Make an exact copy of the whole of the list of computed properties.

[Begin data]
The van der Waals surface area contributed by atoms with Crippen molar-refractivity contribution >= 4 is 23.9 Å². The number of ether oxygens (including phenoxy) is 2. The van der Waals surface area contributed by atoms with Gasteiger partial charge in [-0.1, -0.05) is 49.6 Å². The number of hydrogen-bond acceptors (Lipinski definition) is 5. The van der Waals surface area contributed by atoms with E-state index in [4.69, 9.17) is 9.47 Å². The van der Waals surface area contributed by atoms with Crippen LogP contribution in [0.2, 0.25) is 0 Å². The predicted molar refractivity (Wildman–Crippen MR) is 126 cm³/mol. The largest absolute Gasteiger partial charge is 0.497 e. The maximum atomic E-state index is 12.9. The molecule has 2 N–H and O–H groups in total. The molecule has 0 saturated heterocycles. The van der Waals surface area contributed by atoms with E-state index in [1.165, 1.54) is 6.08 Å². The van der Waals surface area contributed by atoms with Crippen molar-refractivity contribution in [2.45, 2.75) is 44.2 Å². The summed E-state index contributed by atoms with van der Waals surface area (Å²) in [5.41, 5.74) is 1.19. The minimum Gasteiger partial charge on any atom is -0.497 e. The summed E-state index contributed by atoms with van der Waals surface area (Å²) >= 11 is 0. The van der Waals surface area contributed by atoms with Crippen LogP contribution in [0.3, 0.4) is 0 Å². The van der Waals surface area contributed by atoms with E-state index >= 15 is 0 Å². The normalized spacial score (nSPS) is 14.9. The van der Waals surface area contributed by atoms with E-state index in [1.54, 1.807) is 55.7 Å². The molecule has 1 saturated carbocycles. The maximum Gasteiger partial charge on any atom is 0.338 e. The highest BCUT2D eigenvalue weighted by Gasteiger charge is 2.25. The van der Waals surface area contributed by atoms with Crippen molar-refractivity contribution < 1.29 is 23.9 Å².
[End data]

The van der Waals surface area contributed by atoms with Crippen molar-refractivity contribution >= 4 is 23.9 Å². The number of ether oxygens (including phenoxy) is 2. The van der Waals surface area contributed by atoms with Gasteiger partial charge in [-0.1, -0.05) is 49.6 Å². The number of hydrogen-bond acceptors (Lipinski definition) is 5. The van der Waals surface area contributed by atoms with E-state index in [4.69, 9.17) is 9.47 Å². The van der Waals surface area contributed by atoms with Crippen LogP contribution in [0.2, 0.25) is 0 Å². The predicted molar refractivity (Wildman–Crippen MR) is 126 cm³/mol. The largest absolute Gasteiger partial charge is 0.497 e. The maximum atomic E-state index is 12.9. The molecule has 2 N–H and O–H groups in total. The molecule has 0 saturated heterocycles. The van der Waals surface area contributed by atoms with E-state index in [1.165, 1.54) is 6.08 Å². The van der Waals surface area contributed by atoms with Crippen molar-refractivity contribution in [2.45, 2.75) is 44.2 Å². The summed E-state index contributed by atoms with van der Waals surface area (Å²) in [5.41, 5.74) is 1.19. The minimum Gasteiger partial charge on any atom is -0.497 e. The summed E-state index contributed by atoms with van der Waals surface area (Å²) >= 11 is 0. The van der Waals surface area contributed by atoms with Crippen LogP contribution in [0.3, 0.4) is 0 Å². The van der Waals surface area contributed by atoms with E-state index >= 15 is 0 Å². The normalized spacial score (nSPS) is 14.9. The van der Waals surface area contributed by atoms with E-state index in [1.54, 1.807) is 55.7 Å². The molecule has 1 saturated carbocycles. The maximum Gasteiger partial charge on any atom is 0.338 e. The highest BCUT2D eigenvalue weighted by Gasteiger charge is 2.25. The van der Waals surface area contributed by atoms with Crippen molar-refractivity contribution < 1.29 is 23.9 Å².